Terrorism different from accidents
THE EDITOR, Sir:
There was an article in your newspaper just recently that proposed that there was no difference, or that there was a similarity between terrorism and ordinary everyday accidents.
This was what the writer wrote: "You can get killed by a vehicle driven by a non-terrorist, or by falling down the stairs, or even by drowning in the bath."
So the implication here was that one should not make a big deal about terrorism.
I was shocked at this notion. So I felt it necessary to say how terrorism is different from other types of accidents and violent crime.
Terrorism is a different species of injury or violence inflicted on people than other types of accidents or disasters.
One man's terrorist ...
It is said that "one man's terrorist is another's freedom fighter." So, when for instance, Nelson Mandela authorised attacks against the apartheid South African regime they called Mandela, and the ANC, terrorists.
But those seeking justice and freedom from oppression would not call it such. Violence it was of course, but it was a justifiable, selective and contingent violence to counter a greater violence.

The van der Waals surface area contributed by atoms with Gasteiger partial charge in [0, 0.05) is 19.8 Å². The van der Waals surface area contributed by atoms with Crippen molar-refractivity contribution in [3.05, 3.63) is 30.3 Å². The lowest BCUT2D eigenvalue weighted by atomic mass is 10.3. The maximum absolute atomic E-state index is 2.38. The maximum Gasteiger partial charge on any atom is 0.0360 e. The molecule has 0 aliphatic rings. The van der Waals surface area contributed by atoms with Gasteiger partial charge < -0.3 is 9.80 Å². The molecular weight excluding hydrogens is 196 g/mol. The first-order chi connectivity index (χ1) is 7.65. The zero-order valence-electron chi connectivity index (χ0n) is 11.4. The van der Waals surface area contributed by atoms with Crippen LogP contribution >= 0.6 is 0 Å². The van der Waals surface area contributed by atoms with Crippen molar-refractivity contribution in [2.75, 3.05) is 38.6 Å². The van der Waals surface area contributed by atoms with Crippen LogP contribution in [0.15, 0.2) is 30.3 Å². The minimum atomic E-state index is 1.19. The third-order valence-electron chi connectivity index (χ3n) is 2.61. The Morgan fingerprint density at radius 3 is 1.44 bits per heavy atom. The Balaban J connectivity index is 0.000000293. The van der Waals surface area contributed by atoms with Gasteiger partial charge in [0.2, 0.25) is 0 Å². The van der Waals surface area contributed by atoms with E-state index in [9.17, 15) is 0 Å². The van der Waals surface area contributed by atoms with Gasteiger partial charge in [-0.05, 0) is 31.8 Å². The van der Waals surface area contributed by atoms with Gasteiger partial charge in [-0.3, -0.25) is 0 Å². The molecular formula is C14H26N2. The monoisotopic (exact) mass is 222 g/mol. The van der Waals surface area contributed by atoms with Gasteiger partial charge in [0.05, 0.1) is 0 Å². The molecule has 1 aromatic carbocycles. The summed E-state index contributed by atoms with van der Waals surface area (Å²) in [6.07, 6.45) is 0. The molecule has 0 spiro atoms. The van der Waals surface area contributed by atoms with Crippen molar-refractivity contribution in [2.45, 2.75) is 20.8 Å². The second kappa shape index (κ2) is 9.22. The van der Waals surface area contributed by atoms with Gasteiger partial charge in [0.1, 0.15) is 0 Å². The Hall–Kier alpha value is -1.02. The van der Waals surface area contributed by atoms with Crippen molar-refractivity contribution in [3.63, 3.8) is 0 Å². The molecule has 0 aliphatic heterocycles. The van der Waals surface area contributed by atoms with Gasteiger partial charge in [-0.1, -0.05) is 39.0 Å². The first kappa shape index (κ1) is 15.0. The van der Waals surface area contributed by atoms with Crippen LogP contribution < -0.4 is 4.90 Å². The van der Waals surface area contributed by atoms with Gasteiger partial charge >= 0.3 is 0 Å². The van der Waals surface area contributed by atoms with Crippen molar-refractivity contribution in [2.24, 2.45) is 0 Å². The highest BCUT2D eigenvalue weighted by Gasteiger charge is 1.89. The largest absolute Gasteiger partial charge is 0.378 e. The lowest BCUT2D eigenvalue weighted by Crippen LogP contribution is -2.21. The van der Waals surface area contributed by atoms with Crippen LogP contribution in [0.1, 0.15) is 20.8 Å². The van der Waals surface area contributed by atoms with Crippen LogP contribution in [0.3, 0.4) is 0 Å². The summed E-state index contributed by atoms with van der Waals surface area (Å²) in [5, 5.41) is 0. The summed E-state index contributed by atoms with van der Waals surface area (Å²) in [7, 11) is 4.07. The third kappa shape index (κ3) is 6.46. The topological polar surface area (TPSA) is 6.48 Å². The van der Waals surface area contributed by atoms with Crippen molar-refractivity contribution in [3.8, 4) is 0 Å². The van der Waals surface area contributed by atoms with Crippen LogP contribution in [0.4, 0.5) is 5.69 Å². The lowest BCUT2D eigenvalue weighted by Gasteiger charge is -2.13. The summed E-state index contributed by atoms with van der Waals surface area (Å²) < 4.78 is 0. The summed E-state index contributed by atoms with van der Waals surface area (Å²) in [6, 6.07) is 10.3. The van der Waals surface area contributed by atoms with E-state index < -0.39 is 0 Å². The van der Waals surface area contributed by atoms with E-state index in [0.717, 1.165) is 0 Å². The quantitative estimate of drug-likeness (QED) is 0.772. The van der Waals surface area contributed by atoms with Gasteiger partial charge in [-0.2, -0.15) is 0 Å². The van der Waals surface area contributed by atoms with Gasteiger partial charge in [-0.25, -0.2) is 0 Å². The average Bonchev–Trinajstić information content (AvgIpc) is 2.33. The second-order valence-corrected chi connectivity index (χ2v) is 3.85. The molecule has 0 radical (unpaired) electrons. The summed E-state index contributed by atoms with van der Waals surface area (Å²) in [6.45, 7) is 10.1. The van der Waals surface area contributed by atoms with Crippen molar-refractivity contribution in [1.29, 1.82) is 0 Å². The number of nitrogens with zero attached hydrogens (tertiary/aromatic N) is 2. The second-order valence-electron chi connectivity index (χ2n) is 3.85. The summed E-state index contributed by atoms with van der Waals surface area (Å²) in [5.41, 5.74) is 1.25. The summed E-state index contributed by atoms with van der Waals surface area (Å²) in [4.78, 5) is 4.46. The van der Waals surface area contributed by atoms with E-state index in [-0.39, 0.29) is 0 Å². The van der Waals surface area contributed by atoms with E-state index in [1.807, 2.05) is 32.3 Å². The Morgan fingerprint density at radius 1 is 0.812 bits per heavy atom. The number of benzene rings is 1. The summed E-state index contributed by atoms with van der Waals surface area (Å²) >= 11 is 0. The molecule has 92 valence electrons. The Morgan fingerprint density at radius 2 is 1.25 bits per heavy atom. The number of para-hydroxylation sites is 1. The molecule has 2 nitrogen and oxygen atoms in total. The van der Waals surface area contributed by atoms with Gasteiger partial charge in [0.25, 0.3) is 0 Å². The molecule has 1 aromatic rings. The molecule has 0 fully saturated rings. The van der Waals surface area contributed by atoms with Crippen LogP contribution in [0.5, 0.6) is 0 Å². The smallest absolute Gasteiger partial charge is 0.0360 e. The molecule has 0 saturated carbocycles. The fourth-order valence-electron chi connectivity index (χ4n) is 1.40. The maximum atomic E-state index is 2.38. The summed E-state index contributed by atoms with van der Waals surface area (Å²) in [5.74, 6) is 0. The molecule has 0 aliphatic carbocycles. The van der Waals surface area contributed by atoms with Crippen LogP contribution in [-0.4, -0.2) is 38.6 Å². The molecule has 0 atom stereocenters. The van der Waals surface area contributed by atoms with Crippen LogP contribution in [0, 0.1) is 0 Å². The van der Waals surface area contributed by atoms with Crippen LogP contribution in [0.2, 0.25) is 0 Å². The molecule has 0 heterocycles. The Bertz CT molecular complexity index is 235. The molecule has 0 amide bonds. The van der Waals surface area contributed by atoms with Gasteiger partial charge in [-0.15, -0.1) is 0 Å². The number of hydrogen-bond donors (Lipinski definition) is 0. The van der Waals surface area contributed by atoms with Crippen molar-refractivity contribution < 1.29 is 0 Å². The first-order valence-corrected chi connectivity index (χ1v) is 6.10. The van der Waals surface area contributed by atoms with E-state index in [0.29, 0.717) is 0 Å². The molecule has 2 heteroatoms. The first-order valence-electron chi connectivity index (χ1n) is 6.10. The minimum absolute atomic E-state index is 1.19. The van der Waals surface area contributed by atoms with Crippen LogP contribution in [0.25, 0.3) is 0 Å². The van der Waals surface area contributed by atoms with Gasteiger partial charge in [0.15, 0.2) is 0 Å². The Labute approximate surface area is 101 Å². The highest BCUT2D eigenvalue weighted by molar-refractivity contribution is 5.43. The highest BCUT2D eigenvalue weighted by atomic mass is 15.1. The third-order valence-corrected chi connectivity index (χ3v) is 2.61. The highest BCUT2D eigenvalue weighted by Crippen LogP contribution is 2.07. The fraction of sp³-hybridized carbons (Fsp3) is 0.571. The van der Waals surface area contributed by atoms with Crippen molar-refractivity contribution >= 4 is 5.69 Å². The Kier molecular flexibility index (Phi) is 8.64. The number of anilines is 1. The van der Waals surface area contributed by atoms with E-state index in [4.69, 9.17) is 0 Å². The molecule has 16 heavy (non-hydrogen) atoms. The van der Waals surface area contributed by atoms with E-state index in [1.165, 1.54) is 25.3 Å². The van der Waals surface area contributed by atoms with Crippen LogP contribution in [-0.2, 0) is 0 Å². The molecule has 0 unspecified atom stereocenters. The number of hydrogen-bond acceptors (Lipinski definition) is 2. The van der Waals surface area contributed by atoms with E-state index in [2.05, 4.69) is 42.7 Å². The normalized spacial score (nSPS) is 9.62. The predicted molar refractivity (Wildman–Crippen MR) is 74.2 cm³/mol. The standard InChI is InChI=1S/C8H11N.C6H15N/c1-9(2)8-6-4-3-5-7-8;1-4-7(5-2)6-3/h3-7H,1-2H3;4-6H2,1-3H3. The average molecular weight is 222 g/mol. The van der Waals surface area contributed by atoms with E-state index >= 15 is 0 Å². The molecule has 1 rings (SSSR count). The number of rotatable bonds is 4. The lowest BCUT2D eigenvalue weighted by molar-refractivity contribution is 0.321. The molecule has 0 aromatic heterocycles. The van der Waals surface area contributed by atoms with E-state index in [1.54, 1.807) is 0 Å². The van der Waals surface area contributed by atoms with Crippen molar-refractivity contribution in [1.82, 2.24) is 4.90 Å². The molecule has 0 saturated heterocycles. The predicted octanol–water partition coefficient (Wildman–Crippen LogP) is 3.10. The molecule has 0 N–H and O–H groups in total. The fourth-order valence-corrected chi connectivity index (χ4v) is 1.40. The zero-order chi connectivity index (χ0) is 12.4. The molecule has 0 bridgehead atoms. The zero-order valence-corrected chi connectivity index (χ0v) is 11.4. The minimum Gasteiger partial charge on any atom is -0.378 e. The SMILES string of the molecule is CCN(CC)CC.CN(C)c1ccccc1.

However, the kind of violence we are seeing today in many parts of the world, where the ideology behind it seems to have nothing more to support than the lust for destruction and death,, is indeed terrorism.
Terrorism, then, is a unique type of violence. It is intended to cause terror.
Terrorism is indiscriminate, and it is likely to strike anyone at any time without warning. Terrorism is motivated by the desire on the part of the perpetrators to make the individual, and the community, cower in fear.
Terrorism is intended to break the will and psyche of the
people, while at the same time empower the terrorists. It gives terrorists a perverse sense of power.
Terrorism is a malady, it is both national and transnational in scope and it needs to stop.
George S. Garwood